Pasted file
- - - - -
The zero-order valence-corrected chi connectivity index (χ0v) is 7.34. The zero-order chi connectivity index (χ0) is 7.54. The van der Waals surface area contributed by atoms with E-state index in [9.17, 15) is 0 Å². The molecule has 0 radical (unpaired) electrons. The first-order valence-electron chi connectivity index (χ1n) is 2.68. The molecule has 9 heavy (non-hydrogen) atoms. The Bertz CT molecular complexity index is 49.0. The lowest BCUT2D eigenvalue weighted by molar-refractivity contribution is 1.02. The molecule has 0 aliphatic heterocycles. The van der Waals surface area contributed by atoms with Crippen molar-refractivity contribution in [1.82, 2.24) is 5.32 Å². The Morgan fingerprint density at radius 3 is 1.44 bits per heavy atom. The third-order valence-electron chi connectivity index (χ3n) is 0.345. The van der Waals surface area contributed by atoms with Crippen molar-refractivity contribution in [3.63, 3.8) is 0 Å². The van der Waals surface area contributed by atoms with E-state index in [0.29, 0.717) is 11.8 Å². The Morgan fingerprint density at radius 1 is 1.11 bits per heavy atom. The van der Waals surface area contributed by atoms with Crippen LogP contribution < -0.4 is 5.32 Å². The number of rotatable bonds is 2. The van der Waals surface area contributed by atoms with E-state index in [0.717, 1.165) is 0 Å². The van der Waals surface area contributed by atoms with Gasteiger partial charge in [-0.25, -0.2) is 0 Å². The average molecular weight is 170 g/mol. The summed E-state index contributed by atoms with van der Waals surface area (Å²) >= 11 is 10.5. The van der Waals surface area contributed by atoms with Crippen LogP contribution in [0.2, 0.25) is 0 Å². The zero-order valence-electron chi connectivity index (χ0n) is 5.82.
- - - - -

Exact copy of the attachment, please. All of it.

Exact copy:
The zero-order valence-corrected chi connectivity index (χ0v) is 7.34. The zero-order chi connectivity index (χ0) is 7.54. The van der Waals surface area contributed by atoms with E-state index in [9.17, 15) is 0 Å². The molecule has 0 radical (unpaired) electrons. The first-order valence-electron chi connectivity index (χ1n) is 2.68. The molecule has 9 heavy (non-hydrogen) atoms. The Bertz CT molecular complexity index is 49.0. The lowest BCUT2D eigenvalue weighted by molar-refractivity contribution is 1.02. The molecule has 0 aliphatic heterocycles. The van der Waals surface area contributed by atoms with Crippen molar-refractivity contribution in [1.82, 2.24) is 5.32 Å². The Morgan fingerprint density at radius 3 is 1.44 bits per heavy atom. The third-order valence-electron chi connectivity index (χ3n) is 0.345. The van der Waals surface area contributed by atoms with Crippen molar-refractivity contribution in [3.63, 3.8) is 0 Å². The van der Waals surface area contributed by atoms with E-state index in [0.29, 0.717) is 11.8 Å². The Morgan fingerprint density at radius 1 is 1.11 bits per heavy atom. The van der Waals surface area contributed by atoms with Crippen LogP contribution < -0.4 is 5.32 Å². The number of rotatable bonds is 2. The van der Waals surface area contributed by atoms with E-state index in [0.717, 1.165) is 0 Å². The van der Waals surface area contributed by atoms with Gasteiger partial charge in [-0.25, -0.2) is 0 Å². The average molecular weight is 170 g/mol. The summed E-state index contributed by atoms with van der Waals surface area (Å²) >= 11 is 10.5. The van der Waals surface area contributed by atoms with Crippen LogP contribution in [0.2, 0.25) is 0 Å². The zero-order valence-electron chi connectivity index (χ0n) is 5.82.